“When we read the five guiding principles [of The Butler Way], we agree that these are key for education, teamwork, and success,” Tom says.
Deborah says her career at UK made her feel especially confident in the far-reaching impact of a philanthropic investment in higher education. Along with the Slatons’ planned gift to Butler basketball, they also have plans for an equal gift to support doctoral students in special education at UK. The Slatons have no children of their own and say they are pleased to be able to leave legacy gifts at UK and Butler that will have a positive effect on student lives for many years to come.
“We think higher education is life-changing,” Deborah says. “I think about the many people who invested in my education through scholarships at Texas Tech as an undergraduate and the University of Florida, where I earned my PhD, and it makes me want to give back.”
Following its back-to-back Final Four appearances, Butler made a move to the BIG EAST Conference, renovated Hinkle Fieldhouse, and, in 2017, hired Head Coach LaVall Jordan ʼ01. Meanwhile, the University was growing in national prominence and moving up in rankings like the U.S. News & World Report Best Colleges annual listing. Each move has reinforced the Slatons’ instinct that an investment in the basketball program will benefit the entire University.
“We have been impressed with President Danko’s leadership,” Deborah says. “We see the rankings and all of this recognition coming to Butler, and we think that President Danko has pulled together a team to accomplish all of this that is forward-thinking and student-oriented, and we like that. We see this close dynamic between athletics and academics, which makes us want to invest in it.”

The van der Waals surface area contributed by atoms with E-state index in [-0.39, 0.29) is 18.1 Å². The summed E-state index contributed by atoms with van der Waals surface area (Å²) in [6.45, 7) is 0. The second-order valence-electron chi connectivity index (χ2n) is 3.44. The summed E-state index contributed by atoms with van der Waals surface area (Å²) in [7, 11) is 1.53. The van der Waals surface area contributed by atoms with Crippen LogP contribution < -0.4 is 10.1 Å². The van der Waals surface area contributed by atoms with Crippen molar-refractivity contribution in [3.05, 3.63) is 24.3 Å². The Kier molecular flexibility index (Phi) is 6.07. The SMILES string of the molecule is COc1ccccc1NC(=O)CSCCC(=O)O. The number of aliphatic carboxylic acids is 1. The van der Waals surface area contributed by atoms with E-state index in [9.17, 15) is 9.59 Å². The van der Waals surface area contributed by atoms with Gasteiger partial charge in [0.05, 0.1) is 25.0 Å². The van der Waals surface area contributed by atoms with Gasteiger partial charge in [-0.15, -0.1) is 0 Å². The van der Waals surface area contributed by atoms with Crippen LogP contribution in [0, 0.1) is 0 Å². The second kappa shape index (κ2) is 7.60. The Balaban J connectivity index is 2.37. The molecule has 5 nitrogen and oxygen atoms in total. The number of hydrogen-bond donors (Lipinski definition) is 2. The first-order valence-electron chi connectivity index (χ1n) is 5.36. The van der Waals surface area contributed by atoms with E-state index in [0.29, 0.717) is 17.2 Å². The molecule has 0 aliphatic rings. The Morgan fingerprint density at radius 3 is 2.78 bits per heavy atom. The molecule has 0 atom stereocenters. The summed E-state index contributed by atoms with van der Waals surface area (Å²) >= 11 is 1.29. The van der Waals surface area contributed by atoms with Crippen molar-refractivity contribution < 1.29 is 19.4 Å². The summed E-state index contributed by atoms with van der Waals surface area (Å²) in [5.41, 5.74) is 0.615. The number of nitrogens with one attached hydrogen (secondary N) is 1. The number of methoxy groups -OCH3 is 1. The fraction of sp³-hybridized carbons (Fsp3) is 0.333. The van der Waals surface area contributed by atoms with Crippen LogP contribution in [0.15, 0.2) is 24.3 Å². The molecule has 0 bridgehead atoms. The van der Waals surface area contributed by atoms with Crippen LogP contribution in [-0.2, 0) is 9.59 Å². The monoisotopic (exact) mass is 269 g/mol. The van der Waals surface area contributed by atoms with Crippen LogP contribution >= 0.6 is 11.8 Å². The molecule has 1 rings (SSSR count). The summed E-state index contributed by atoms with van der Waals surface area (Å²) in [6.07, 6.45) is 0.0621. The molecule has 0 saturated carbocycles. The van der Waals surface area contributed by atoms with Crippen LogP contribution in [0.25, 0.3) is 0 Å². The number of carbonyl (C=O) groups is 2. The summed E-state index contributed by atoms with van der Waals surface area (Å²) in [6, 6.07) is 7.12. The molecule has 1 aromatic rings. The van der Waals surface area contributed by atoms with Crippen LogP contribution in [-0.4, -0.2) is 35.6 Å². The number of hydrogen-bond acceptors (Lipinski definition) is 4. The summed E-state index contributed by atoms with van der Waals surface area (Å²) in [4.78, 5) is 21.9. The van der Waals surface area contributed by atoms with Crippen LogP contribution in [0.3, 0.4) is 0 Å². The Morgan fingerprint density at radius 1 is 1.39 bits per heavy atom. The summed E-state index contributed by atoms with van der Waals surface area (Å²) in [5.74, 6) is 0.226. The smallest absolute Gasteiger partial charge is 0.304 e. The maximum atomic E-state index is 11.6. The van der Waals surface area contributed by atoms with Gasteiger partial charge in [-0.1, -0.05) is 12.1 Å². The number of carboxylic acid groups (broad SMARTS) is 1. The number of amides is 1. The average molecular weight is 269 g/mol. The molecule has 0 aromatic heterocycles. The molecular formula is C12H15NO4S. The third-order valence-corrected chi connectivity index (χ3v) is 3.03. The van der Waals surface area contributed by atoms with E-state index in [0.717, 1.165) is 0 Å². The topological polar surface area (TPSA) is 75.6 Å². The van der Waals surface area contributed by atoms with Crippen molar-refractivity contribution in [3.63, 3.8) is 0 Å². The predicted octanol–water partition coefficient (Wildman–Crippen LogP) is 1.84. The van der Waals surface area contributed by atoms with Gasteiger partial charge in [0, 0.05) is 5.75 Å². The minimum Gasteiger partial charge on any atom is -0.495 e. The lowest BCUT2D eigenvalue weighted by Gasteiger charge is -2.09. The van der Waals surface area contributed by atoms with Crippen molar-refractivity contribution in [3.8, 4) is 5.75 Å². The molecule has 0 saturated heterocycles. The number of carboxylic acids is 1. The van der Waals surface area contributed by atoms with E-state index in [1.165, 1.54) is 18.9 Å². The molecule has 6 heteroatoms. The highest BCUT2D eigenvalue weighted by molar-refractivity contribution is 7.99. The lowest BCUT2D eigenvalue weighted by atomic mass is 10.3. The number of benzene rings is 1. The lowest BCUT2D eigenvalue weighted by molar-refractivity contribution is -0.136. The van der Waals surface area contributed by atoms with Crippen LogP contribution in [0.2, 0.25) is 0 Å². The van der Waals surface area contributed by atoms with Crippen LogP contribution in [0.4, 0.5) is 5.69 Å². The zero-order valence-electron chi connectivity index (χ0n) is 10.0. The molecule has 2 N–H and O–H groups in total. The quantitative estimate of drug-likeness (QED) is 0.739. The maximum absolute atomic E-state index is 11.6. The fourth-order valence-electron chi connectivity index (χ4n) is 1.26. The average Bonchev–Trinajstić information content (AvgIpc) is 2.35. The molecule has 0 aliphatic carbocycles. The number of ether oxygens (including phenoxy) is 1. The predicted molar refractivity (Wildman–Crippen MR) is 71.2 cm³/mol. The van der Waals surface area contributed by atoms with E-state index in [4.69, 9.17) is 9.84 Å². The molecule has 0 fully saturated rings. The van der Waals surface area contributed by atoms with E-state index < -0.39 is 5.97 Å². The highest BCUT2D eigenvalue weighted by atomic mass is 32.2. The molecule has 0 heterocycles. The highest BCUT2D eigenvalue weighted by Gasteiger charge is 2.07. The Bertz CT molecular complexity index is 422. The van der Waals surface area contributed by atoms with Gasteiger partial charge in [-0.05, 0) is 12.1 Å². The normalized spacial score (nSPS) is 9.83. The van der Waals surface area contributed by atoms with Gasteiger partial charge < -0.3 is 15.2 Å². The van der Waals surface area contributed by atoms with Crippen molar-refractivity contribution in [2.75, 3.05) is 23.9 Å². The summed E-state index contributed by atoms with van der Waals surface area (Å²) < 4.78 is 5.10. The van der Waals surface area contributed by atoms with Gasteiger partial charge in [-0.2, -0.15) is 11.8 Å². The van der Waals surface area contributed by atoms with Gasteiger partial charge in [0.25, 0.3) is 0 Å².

Tom says the future of Butler basketball looks bright, and not just because of the program’s consistently high rankings or next year’s strong recruiting class. Tom says he sees something more important happening in the lives of the student-athletes.
“Under Coach Jordan’s leadership, we think we’re seeing what the future holds for Butler basketball,” Tom says. “Not only is he an excellent coach, but he also prepares his student-athletes for life after college. We’re impressed by how he communicates with the players and gives them opportunities to engage with the world outside of basketball. I know he’s been talking to them about all the events that have been going on in the world in the past year, and we think that really develops a well-rounded person when you have a student-athlete graduate who has learned about more than just basketball.”
The Slatons say their engagement with Butler has led to deep and meaningful friendships with Butler staff and fellow fans, as well as to friendly conversations with strangers anywhere they go while wearing a Butler shirt or hat. The couple says they are happy they were able to find a way to translate their passions for basketball and special education into meaningful gifts at Butler and UK. They hope their gift will inspire others to be generous, too.
“We think Butler students, faculty, and staff are doing an amazing job,” Tom says. “Anyone who wants to support Butler can find a program that reflects their interests and make a positive impact for now and into the future.”